# Solve for R1 and G in circuit with Vs, VCCS, and 2 resistors

• Engineering

## Homework Statement:

Find the values for R1 and G (gain) in following circuit.
Hint: start by writing a KCL at bottom node

## Relevant Equations:

KCL, KVL, Ohm's Law I've gotten to the point where I've hit a roadblock and am not sure what step to take next. I started by using KCL on the bottom node as suggested by the problem, then used KVL on the left mesh, but I still have ##i_{v_s}## which I'm not sure what to equate it to, so that I can pull it out of the equations. I can't say that Gv##_2## = 20 V b/c Gv##_2## is a current value, right?

I'm also wondering if this problem is solvable as is b/c it's actually a stripped down version of a problem in our textbook: Introduction to Electric Circuits 9th Edition. James A. Svoboda. Richard C. Dorf.

The problem in the book gives additional information:
The voltage source in the circuit shown in Figure P 3.2-25 supplies 2 W of power. The value of the voltage across the 25-##\Omega## resistor is v##_2## = V. Determinethe values of the resistance R##_1## and of the gain G of the VCCS.

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DaveE
Gold Member
Are you sure that you've copied the schematic correctly? The configuration with a current source in parallel with a voltage source is strange. All of the current from G can flow through Vs with no effect on the resistor branch. So it doesn't really matter what the value of G is, unless you want to know the current through the outer loop. This also means that it doesn't really matter what the value of R1 is.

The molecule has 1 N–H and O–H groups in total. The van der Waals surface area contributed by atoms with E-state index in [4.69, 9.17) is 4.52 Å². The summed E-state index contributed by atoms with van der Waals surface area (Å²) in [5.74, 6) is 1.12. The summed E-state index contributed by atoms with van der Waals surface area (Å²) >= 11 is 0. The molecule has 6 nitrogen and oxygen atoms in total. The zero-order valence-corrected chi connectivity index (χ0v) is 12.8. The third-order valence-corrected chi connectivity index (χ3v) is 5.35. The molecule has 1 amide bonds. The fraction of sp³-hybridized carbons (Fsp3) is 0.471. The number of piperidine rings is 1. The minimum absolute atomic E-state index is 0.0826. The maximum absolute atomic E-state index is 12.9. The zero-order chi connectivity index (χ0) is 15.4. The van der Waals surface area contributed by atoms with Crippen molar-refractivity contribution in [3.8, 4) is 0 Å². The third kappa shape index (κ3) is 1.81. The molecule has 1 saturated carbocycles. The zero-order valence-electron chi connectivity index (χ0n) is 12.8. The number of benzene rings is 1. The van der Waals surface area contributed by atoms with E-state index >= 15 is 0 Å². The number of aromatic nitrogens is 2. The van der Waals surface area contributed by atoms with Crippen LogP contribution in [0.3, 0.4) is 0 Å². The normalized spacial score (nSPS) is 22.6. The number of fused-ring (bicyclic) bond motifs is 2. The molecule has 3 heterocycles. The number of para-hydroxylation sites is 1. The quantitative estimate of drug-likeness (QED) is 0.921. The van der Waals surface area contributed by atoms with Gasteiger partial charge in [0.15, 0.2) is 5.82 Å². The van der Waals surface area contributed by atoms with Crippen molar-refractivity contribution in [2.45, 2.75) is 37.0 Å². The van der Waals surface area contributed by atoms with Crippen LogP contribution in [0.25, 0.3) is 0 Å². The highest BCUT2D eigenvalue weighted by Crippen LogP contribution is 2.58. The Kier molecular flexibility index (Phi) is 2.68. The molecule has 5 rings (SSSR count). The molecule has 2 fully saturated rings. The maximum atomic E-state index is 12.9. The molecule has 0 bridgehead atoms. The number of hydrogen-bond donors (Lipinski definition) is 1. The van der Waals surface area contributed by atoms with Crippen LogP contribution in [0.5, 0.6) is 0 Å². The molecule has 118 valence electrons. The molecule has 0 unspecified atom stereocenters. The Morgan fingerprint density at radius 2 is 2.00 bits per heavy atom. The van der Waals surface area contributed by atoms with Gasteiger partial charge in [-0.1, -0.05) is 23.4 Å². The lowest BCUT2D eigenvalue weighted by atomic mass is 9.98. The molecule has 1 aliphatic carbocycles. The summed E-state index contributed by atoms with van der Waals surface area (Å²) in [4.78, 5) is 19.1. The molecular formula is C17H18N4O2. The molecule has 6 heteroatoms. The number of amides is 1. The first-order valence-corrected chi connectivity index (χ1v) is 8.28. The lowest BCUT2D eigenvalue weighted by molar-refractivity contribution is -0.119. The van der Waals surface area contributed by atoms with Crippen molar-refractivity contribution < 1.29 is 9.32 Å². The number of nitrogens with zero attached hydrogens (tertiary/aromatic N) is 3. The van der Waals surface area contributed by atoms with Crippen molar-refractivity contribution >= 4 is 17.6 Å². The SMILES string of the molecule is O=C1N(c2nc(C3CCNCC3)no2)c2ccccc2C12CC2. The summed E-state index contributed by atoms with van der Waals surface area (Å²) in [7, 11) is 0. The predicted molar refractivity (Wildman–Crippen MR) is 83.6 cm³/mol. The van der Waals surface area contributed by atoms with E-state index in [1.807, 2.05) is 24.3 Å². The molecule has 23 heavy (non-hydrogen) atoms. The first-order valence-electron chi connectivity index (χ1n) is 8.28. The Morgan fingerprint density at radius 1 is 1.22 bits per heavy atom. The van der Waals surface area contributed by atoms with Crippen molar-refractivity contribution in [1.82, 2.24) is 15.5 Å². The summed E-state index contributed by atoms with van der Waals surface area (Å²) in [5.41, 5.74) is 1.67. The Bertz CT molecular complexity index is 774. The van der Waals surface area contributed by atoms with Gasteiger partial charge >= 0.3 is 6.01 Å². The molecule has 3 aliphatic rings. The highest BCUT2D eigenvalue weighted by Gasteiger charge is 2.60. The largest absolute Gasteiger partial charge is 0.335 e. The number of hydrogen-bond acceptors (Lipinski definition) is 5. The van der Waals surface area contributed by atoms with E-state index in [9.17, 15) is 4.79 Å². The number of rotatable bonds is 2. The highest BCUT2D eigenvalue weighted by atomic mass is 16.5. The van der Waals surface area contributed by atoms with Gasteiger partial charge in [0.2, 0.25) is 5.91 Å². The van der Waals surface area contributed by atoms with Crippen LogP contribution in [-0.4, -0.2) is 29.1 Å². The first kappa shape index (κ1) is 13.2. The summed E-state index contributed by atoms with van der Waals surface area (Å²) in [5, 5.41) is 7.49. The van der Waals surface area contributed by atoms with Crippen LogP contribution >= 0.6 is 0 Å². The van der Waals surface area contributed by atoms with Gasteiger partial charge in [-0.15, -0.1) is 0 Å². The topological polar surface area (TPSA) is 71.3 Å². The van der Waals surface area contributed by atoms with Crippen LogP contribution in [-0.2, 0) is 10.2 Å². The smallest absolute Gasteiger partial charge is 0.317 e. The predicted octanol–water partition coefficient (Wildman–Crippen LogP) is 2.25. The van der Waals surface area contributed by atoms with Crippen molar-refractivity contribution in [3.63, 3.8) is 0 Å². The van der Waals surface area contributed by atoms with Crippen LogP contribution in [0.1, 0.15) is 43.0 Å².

Are you sure that you've copied the schematic correctly? The configuration with a current source in parallel with a voltage source is strange. All of the current from G can flow through Vs with no effect on the resistor branch. So it doesn't really matter what the value of G is, unless you want to know the current through the outer loop. This also means that it doesn't really matter what the value of R1 is.
I've attached a screen shot of the original circuit and problem as read in the textbook. I assume that the textbook has it this way more as a study in what if or something.

Also, I don't know if this was clear, but I already have the numerical answers for each variable: R##_1## = 100 ##\Omega## and G = 0.015 A/V. I get these by solving the problem as written in the textbook. The book doesn't provide answers for the problem, but I verified my solution with other sources.  DaveE
Gold Member
Oh, I see. I missed the part about the voltage source providing 2W.
Yes it is solvable. But I'm not sure what your question is.
You can't say GV2 = 20V, GV2 is a current, not a voltage, as you said.
You can use KVL to solve for R1, and then KCL to solve for G.

I'm sorry if I've convoluted this. My questions is this:
Given only the circuit and the following prompt, is this solvable?

"Find the values for R1 and G (gain) in following circuit (15 points)
Hint: start by writing a KCL at bottom node
"

DaveE
Gold Member
I'm sorry if I've convoluted this. My questions is this:
Given only the circuit and the following prompt, is this solvable?

"Find the values for R1 and G (gain) in following circuit (15 points)
Hint: start by writing a KCL at bottom node
"
No, not uniquely. You can see this by inspection. Since the outer loop current is ONLY dependent on GV2, those values can be anything. You can't even find a relationship between R1 and G (i.e. given R1, you still can't solve for G).